Pacific Conservation Biology Pacific Conservation Biology Society
A journal dedicated to conservation and wildlife management in the Pacific region.
RESEARCH ARTICLE (Open Access)

The sharks and rays of the Solomon Islands: a synthesis of their biological diversity, values and conservation status

S. Hylton A B D , W. T. White C and A. Chin B
+ Author Affiliations
- Author Affiliations

A Marine Science Program, School of the Earth, Ocean and Environment, University of South Carolina, Columbia, SC 29208, USA.

B Centre for Sustainable Tropical Fisheries and Aquaculture, College of Science and Engineering, James Cook University, Townsville, Qld 4811, Australia.

C CSIRO Australian National Fish Collection, GPO Box 1538, Hobart, Tas. 7018, Australia.

D Corresponding author. Email: shylton@une.edu

Pacific Conservation Biology - https://doi.org/10.1071/PC17012
Submitted: 12 April 2017  Accepted: 6 September 2017   Published online: 12 October 2017

Journal Compilation © CSIRO Publishing 2017 Open Access CC BY-NC-ND

Abstract

Sharks and rays are facing increasing anthropogenic pressure globally, including in the Pacific. However, data on their status and biodiversity are lacking for many Pacific Large Ocean Island States. This study aimed to construct a species checklist for the sharks and rays occurring in the Solomon Islands, review the human interactions with these species, and present a synthesis of their conservation status. Given the paucity of available data, a wide range of data sources were used including fisheries data, citizen science, and ethnobiological studies. Results were validated through a review process involving expert informants. Fifty sharks and rays were identified from the Solomon Islands, of which 20 are assessed as Vulnerable or Endangered on the IUCN Red List, 10 in the Convention on International Trade in Endangered Species, and 11 in the Convention for Migratory Species. The checklist also presents an eastwards range extension for the Endangered dwarf sawfish Pristis clavata. Fishing appears to be the main impact, though impacts from habitat loss and degradation are possible. This study provides a systematic synthesis and review of the biological diversity, uses, and cultural significance of Solomon Islands sharks and rays, and describes a process for assembling species checklists and reviews in data-poor contexts. However, this synthesis is based on limited information and a complete assessment of shark and ray status in the Solomon Islands will require primary fieldwork.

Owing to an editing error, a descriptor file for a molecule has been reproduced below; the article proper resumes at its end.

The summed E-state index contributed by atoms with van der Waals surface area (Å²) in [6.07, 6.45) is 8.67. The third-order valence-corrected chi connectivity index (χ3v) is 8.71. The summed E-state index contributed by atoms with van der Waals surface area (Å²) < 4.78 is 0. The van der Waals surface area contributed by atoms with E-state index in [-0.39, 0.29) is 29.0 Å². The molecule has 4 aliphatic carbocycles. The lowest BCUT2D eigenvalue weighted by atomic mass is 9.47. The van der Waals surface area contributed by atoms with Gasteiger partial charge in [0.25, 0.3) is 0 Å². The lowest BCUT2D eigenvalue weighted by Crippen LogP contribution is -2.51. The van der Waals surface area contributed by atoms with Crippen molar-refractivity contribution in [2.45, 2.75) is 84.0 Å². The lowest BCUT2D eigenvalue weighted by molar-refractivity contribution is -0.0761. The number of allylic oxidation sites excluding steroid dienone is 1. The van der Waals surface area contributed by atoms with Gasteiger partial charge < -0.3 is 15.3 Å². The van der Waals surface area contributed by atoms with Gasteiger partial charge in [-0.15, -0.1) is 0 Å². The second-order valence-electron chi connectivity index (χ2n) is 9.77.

Additional keywords: biodiversity, citizen science, conservation management, extinction risk, legislation, population decline, predator


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